SAN FRANCISCO (CBS SF) — A state appeals court ordered San Quentin State Prison to immediately cut its inmate population by half Tuesday, which would require transferring or releasing about 1,700 inmates, citing the state’s inability to manage a deadly COVID-19 outbreak at the prison.
The First District Court of Appeal in San Francisco ruled that the California Department of Corrections and Rehabilitation (CDCR) and San Quentin Prison Acting Warden Ron Broomfield “have acted with deliberate indifference and relief is warranted,” the court opinion stated.READ MORE: Gov. Gavin Newsom Says California’s COVID-19 Mask Mandate To End After June 15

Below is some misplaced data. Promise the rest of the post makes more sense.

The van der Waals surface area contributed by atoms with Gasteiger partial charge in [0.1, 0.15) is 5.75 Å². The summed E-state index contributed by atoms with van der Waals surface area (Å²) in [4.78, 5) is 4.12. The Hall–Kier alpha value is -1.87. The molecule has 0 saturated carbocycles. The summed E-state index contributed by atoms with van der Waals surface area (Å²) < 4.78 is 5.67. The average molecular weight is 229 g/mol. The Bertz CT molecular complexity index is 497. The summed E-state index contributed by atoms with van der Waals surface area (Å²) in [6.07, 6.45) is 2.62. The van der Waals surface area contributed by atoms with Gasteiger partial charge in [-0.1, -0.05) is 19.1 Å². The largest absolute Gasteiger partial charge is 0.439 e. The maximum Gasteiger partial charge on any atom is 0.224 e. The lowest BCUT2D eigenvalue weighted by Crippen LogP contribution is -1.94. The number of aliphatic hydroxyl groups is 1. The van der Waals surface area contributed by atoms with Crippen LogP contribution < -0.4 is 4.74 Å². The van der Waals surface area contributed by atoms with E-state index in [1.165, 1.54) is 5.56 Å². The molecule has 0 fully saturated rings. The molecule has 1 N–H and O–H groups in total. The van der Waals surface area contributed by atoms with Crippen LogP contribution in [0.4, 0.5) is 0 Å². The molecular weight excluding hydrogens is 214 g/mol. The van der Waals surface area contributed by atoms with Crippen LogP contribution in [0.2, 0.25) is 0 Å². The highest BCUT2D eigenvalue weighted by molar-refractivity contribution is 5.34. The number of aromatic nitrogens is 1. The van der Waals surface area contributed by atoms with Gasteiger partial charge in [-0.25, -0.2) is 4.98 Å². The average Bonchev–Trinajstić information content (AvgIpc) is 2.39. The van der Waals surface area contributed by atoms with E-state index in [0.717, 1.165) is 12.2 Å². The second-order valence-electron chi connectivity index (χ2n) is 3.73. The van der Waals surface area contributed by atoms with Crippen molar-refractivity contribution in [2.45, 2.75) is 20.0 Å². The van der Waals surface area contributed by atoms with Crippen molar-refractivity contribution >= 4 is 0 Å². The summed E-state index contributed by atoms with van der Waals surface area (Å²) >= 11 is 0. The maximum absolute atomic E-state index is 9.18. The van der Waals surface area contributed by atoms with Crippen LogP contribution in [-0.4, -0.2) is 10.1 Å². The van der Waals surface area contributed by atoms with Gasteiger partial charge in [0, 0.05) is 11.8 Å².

The ruling stemmed from a case involving 64-year-old Ivan Von Staich, who along with his 65-year-old cellmate, tested positive for the virus in July. Lawyers for Von Staich, who was convicted of murder in Southern California in 1983 and sentenced to life in prison with the possibility of parole, argued he had not had any disciplinary incidents since 1998 and the state parole board was likely to grant him release.READ MORE: Stockton Police Chief Praises Hero Neighbor Who Saved Little Boy During Deadly Shooting
In August, the same appeals court ordered CDCR to justify its refusal to remove inmates with heightened COVID-19 risk factors from the 150-year-old prison.MORE NEWS: Kids 12-15 In California Can Sign Up For COVID-19 Vaccination Starting Thursday Morning